• (Score: 2) by looorg on Wednesday September 06 2017, @02:48AM (1 child)

    by looorg (578) on Wednesday September 06 2017, @02:48AM (#564019)

    This could be interesting, and scarey. I wonder if they can eventually do the reverse, show and image and the dna-code to produce the person on the image will be available; or at least the empty shell of a body.

    I recon there will be law enforcement aspects of this, there are probably some people already salivating at the mouth. Find something to extract DNA from and get an image of everyone that was at the scene (or everyone that had DNA planted at the scene). Wouldn't it just be easier to get a sample from everybody and just sequence that and then search that if you now have DNA and you want to find the person that it belongs to. After all I'm guessing the images produced will be lacking certain information, sure we can age images etc but what if say I have some cosmetic surgery or a giant hideous scar etc; those things won't show up in my DNA. So the images could be all wrong.
     

    • (Score: 0) by Anonymous Coward on Wednesday September 06 2017, @06:30AM

      by Anonymous Coward on Wednesday September 06 2017, @06:30AM (#564061)

      Get imprisoned for a crime, arrested in a protest, detained on the sidewalk or pulled over for a traffic infraction? You have to give us your DNA. It will let us boost the murder solve rate by 5%. We are doing this for your own good, citizen. We just want to keep you safe and sound.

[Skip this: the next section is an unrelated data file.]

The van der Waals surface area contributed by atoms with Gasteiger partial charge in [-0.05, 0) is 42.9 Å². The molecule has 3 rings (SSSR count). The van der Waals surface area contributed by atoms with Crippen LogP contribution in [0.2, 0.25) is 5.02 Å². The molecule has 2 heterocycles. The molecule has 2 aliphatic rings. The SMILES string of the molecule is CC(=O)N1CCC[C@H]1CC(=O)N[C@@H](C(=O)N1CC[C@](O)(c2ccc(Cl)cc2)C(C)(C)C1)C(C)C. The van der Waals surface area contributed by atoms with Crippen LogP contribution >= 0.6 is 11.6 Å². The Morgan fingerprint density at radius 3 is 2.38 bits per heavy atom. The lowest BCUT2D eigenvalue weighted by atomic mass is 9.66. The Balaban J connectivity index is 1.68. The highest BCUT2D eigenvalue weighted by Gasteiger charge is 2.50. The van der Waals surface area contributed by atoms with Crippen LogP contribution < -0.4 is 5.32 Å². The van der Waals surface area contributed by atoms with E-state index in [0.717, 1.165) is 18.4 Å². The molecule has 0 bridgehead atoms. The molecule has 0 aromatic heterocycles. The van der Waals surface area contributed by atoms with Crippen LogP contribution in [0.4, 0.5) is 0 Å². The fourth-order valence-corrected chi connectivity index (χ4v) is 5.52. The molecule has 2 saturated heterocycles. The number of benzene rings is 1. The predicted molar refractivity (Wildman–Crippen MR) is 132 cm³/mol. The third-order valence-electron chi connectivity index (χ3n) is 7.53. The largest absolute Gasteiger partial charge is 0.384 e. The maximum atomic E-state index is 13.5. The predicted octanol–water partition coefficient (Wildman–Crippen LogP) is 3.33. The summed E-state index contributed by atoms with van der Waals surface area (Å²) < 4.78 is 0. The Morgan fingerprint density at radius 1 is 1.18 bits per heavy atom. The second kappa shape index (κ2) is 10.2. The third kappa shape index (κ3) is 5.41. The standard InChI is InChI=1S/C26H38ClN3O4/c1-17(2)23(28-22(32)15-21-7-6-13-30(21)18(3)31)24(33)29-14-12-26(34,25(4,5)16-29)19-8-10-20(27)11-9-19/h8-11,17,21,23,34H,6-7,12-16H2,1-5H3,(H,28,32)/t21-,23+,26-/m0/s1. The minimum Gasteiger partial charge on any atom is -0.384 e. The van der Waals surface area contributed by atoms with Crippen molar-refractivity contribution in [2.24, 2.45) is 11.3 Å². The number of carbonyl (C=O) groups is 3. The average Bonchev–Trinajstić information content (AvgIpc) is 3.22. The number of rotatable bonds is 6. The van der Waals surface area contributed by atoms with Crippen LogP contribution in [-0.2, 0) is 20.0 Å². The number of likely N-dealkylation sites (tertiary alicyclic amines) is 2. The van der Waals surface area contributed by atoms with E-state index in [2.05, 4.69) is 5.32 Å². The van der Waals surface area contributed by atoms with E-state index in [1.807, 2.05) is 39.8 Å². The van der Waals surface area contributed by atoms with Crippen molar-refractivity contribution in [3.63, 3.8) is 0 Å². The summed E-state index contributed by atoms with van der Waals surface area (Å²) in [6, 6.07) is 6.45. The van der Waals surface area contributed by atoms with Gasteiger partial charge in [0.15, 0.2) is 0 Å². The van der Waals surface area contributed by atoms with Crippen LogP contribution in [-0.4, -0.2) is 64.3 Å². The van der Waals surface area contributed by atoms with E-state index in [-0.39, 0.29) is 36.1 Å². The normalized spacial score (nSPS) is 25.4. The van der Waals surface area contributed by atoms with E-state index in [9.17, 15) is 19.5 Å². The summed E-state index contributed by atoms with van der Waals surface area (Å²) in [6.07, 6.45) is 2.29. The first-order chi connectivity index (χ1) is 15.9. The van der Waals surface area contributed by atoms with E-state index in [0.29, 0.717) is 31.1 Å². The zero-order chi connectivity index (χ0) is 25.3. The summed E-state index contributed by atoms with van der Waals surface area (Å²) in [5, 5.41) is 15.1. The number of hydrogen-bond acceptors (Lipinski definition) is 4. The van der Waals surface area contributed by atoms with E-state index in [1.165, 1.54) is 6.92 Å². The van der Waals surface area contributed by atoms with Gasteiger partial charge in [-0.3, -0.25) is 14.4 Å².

• (Score: 1, Interesting) by Anonymous Coward on Wednesday September 06 2017, @03:00AM (3 children)

    by Anonymous Coward on Wednesday September 06 2017, @03:00AM (#564021)

    Another unrelated question, can you go GATTACA with this? Make the prettiest designer babies for modeling agencies.

    • (Score: 2) by takyon on Wednesday September 06 2017, @04:29AM

      by takyon (881) <reversethis-{gro ... s} {ta} {noykat}> on Wednesday September 06 2017, @04:29AM (#564033) Journal

      They probably need to refine the technique more. However, another approach would be to sequence the genomes of beauty queens, models, sex icons, and the like, and then analyze those genomes to investigate any similarities that could result in the desired traits. Of course, some would scream about cultural standards of beauty, unrealistic expectations, and racial bias. But if you are creating designer babies for the rich, you probably won't give a shit about all that because you are operating in a gray area outside of the long reach of the West, bankrolled by billionaires. Also, collecting more and more genomic data can help to counteract bias and deliver whatever the customers want.